July 4, 2008 11:00 AM PDT
Week in review: Microhoogle intrigue
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The U.S. Department of Justice plans to gather information from third parties in a probe of the advertising deal struck last month between Google and Yahoo. Within the next week, the Justice Department is expected to issue civil investigative demands (CIDs) that seek documents from third parties, which are expected to include competitors, customers such as major advertisers, and potential partners.
Yahoo announced the nonexclusive partnership in June under which rival Google will supply it with some search ads, a move that could increase Yahoo search revenue but that also gives Google even more power in the market. Yahoo expects the 10-year deal to raise revenue by $800 million in its first year and to provide an extra $250 million to $450 million in incremental operating cash flow.
No one expected the two companies' search-advertising deal to escape government scrutiny. But at this stage, there are more uncertainties than certainties. CNET News.com tackles some of the major questions about the deal and offers answers about the situation in an FAQ you can read here.
The partnership idea came to light during Microsoft's attempt to acquire Yahoo, which put more pressure on the Internet company to improve its financial results. Microsoft, meanwhile, has reportedly been sidling up to other companies about teaming up to make a bid for Yahoo, a move that would result in a break-up of the Internet search pioneer, with Microsoft retaining the search portion of Yahoo's business.
Microsoft reportedly is talking to Time Warner and News Corp. about this arrangement, giving investors a sense of deja vu. Time Warner and News Corp. were among the white knights Yahoo had reportedly sought out after Microsoft announced its unsolicited bid earlier this year.
Microsoft has also reportedly met with Carl Icahn in recent days, urging the billionaire to keep pressing his proxy fight in an effort to motivate Yahoo's board.
Regardless of what happens with Yahoo, Microsoft is moving ahead in the search sector. The software giant confirmed earlier rumors and reports that it was buying Powerset, a search and natural language company.
The company said that Powerset's technology will complement existing natural language processing work being done inside Microsoft's research unit. Powerset, which has 63 employees, recently made public a tool for searching Wikipedia.
Adobe Systems is helping Google and Yahoo technology to uncover Web content that was previously "invisible" to Web searches. Both companies have been given optimized Adobe Flash Player technology to help them better index dynamic Web content and rich Internet applications that include the Flash file format, or Shockwave Flash.
Search engines already index static text and links within Shockwave Flash files, but rich Internet applications and dynamic Web content are elusive to search engines because of their changing states, Adobe noted. Google has already added the optimized Flash Player to its search engine, while Yahoo plans to add the technology to a future update of Yahoo Search.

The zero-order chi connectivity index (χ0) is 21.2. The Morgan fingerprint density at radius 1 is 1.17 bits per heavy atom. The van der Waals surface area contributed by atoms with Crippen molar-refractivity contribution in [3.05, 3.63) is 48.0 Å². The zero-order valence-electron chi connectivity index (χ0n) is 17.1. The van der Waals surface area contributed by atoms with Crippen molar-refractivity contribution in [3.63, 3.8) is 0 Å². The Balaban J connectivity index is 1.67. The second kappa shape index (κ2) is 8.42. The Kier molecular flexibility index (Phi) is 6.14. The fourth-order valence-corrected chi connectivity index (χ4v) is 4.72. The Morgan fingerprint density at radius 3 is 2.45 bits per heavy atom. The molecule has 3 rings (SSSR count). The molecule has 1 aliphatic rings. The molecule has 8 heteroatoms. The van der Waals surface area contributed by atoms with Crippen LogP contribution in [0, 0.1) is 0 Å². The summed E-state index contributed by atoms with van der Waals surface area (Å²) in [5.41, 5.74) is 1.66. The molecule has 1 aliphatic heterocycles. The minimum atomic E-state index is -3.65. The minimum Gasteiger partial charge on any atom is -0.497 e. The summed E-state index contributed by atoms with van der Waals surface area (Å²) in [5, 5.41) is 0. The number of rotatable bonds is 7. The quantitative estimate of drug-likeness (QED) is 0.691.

It sounds exciting and promising, but what exactly does it mean for Web searchers, Webmasters, and Flash creators? CNET News.com asked Adobe, Google, and Yahoo to get some answers and created an FAQ to sort it out for you.
Microsoft, meanwhile, hopes a new Office subscription service will help more buyers materialize. The idea behind the subscription service Equipt is to convert more new PC buyers into Office buyers. Although most people don't buy Office at the same time as a computer, many do purchase a security software subscription.
Microsoft is trying to tap into the fact that while many people would rather find a copy of Office that they don't have to pay for (either an older version or a pirated copy) they are willing to pay for security software.
Equipt bundles a subscription version of Office Home and Student with Microsoft's OneCare antivirus product for $69 a year--just $20 more than the suggested price of OneCare alone.
Microsoft also said it is adding a new licensing option targeted largely at midsize firms. The program's two main attractions are the fact that it is not tied to a specific term and it makes it easier for different subsidiaries of a company to take advantage of their combined purchasing power.
The additional option runs counter to the trend at Microsoft, which has been working to scale back the number of different licensing plans. The company had managed to shrink its number of options--from 107 programs in 2006 to 23 as of last year.
On the road
Two News.com staff members have managed to extract themselves from their desks in the San Francisco office.
Daniel Terdiman crossed the 3,000-mile mark in his Road Trip 2008 project. He was on his way to New Orleans, where he observed both the post-Katrina malaise in the Lower Ninth Ward and the engineering work underway to rebuild the levees and pumps to protect the city if and when the next hurricane hit.
He also observed the Blue Angels, the remarkable pilot troupe, in action at its home base in Pensacola, Fla.
Across the Atlantic and the Mediterranean, Charles Cooper checked out a tech conference in Tel Aviv, Israel. He was able to snag interviews with a well-known VC in the Israeli high-tech industry and with the wealthiest man in Israel.
Also of note
Dell shares rose as high as 4.5 percent, following reports that founder Michael Dell acquired nearly $100 million in shares in the computer maker. ..Movie-rental chain Blockbuster withdrew its $1 billion bid for consumer electronics chain Circuit City. ..CBS completed its $1.8 billion acquisition of CNET Networks, publisher of many Web sites including CNET News.com.
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